China now finds itself at a crossroads. As the country struggles to come to terms with its imminent status as a global superpower, it is staring in the face of vast, systemic resource challenges. China faces a triple threat to its energy, water, and food security, and there is one common thread: climate change.
In the case of energy, an overexploitation of coal—and increasingly oil—to fuel its economic expansion is the root cause of rapid growth of greenhouse gas emissions. The resulting change in climate is in turn altering precipitation patterns, leading to flash floods in some areas but exacerbating droughts in large parts of others, an urgent predicament for a many land-locked regions that are already water-scarce. Such water scarcity, together with noxious acid rain caused by fossil fuel combustions, will in turn choke off agricultural productivity, threatening future food supplies.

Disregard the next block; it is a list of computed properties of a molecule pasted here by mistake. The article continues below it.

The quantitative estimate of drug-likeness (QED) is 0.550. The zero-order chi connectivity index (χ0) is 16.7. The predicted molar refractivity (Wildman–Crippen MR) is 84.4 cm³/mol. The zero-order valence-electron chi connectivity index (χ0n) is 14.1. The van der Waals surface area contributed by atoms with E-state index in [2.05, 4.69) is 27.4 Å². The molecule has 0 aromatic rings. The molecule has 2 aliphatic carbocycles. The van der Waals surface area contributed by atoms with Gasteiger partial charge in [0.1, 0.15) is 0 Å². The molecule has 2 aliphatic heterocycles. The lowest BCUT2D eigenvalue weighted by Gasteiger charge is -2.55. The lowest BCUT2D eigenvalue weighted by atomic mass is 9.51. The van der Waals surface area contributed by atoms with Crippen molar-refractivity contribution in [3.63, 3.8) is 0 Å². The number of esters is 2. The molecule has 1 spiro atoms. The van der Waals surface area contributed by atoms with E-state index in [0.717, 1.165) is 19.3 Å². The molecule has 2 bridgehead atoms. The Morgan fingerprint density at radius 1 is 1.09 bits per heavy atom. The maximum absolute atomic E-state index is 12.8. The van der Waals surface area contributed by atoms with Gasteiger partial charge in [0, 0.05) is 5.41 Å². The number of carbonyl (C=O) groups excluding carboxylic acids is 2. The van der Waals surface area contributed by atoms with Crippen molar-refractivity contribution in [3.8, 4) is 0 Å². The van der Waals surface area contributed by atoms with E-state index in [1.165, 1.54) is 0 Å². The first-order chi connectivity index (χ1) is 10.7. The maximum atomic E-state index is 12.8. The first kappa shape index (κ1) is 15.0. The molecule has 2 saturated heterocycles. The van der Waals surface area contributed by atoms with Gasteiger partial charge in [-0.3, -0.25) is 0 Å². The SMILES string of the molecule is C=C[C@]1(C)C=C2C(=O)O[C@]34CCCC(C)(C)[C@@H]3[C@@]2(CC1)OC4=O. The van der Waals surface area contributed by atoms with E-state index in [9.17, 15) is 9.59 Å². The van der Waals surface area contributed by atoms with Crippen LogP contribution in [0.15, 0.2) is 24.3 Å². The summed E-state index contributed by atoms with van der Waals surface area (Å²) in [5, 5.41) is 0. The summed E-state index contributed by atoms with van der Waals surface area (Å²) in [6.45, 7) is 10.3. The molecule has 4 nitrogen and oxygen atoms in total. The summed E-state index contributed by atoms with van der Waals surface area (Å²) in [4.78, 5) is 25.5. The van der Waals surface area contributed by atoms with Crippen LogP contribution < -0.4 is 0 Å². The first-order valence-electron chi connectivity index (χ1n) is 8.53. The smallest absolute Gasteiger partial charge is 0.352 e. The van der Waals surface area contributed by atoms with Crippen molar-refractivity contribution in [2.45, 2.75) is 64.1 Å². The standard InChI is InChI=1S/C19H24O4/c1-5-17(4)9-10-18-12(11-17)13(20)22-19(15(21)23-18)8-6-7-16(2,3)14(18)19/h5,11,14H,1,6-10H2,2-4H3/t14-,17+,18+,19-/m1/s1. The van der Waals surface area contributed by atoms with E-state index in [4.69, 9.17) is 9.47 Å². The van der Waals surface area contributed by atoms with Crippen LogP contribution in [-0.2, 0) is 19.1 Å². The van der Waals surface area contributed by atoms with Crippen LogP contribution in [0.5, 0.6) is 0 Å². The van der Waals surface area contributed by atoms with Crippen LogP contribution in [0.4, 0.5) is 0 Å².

This food-water-energy "trilemma" will threaten physical security and disrupt economic and social stability, which is the very foundation of the China Communist Party's authority. Beijing fully grasps these implications and has turned its stance from one of climate denier to that of an emerging frontrunner in climate action in just a few years. Few noticed in 2007 when President Hu Jintao espoused the goal of creating an "ecological civilization" that strikes harmony between man and nature. It would be easy to chalk this up as just another example of the central government's colorful slogans. Yet, action has followed rhetoric.